ASCSU Senate approves resolution encouraging free printing

Stuart Smith

There is a possibility that every Colorado State University student may be able to print for free within the coming years.

The Senate of the Associated Students of CSU passed a resolution (23-15-8) supporting the use of a company called Freenters that would provide free printing to all students at CSU. Freenters makes printing more affordable for college students and higher education institutions through advertisements, according to its website.


With the resolution having passed, it will be sent to the University administration as a recommendation from ASCSU.

If implemented, the company would not charge students or CSU for any part of its product and would instead make money from printing advertisements for local businesses along with what students print.

“This program is no cost to us because they’re making the money off of advertising,” said resolution author Sen. Josh Lindell when he introduced the idea two weeks ago.

The advertisements would take up the first and last pages of any print job, along with every four pages when students print more than seven pages. The advertisements would be on their own pages and would not take up space of the student’s work.

To counteract the increased amount of paper used by printing ads, Freenters works with a company called PrintRelief to plant a tree for every 8,300 pages printed.

Before the vote, some members of ASCSU expressed their discomfort with the use of Freenters to provide printing for students, while other senators said there was no need for them since some colleges and student organizations provide free printing for students.

“I have serious reservations about this resolution and the idea that we invite this corporation to come in and profit off of our students,” graduate gchool Sen. Rob Haggar said. “This company is not doing this out the of the goodness of their heart, they wish to further (profit) off something as benign as printing.”

Sen. Ethan Burshek of the College of Liberal Arts said he disagreed.

“Just because they’re doing it out of their own self-interest does not mean it won’t be of great benefit to us,” Burshek said.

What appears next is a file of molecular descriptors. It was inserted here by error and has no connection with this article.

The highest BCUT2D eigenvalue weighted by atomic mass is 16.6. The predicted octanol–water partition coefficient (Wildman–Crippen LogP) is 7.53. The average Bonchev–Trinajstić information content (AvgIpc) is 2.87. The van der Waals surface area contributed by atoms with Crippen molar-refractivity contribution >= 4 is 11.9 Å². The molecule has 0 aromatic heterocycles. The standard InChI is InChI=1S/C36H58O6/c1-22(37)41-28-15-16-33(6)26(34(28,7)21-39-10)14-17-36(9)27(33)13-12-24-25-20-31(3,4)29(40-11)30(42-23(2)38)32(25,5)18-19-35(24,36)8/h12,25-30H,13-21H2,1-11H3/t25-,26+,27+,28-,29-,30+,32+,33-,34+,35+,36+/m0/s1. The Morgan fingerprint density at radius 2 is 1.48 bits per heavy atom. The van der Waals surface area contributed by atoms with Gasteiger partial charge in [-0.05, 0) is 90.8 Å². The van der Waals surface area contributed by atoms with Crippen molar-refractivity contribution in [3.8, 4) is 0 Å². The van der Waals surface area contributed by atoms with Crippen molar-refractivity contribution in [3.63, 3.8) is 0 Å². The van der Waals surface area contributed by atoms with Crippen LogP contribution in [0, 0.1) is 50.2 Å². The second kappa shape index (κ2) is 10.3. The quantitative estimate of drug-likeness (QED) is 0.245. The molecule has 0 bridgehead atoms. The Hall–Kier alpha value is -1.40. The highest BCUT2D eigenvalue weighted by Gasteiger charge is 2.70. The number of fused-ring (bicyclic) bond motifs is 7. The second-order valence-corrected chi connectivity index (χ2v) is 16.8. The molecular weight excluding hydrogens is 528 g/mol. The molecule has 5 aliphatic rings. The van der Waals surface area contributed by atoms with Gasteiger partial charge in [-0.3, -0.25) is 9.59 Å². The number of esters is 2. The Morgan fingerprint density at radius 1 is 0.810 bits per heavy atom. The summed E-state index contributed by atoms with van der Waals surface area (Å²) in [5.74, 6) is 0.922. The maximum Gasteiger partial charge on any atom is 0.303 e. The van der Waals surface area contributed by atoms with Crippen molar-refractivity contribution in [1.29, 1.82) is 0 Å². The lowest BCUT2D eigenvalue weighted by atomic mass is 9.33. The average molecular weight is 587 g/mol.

Liberal Arts Sen. Claire Smith agreed with Burshek, saying that, at the end of the day, Freenters is making money off ads, not students.


Engineering Council Sen. Chris Mann expressed his opposition of the resolution for a different reason.

“Engineering, we already pay… to get printing money,” Mann said. “The free printing doesn’t really affect our people because we already get an exorbitant amount of money to spend on printing… The hassle to deal with the ads and pulling out the papers is just too much.”

Speaker Pro Tempore Melissa Quesada agreed with Mann based on her experience in the College of Business.

“My constituents don’t really find this beneficial for them just because certain majors do pay extra for printing, and getting it offered for free to other students that don’t have to pay that fee seems a bit unfair to them,” she said.

In response to this argument, Burshek countered that using Freenters would be beneficial for all students, not just ones who don’t already pay for printing through their majors.

“If this is implemented across campus, it has the potential to completely eliminate a student fee,” Burshek said. “That saves massive amounts of money from all of our students.”

Stuart Smith can be reached at or on Twitter @stuartsmithnews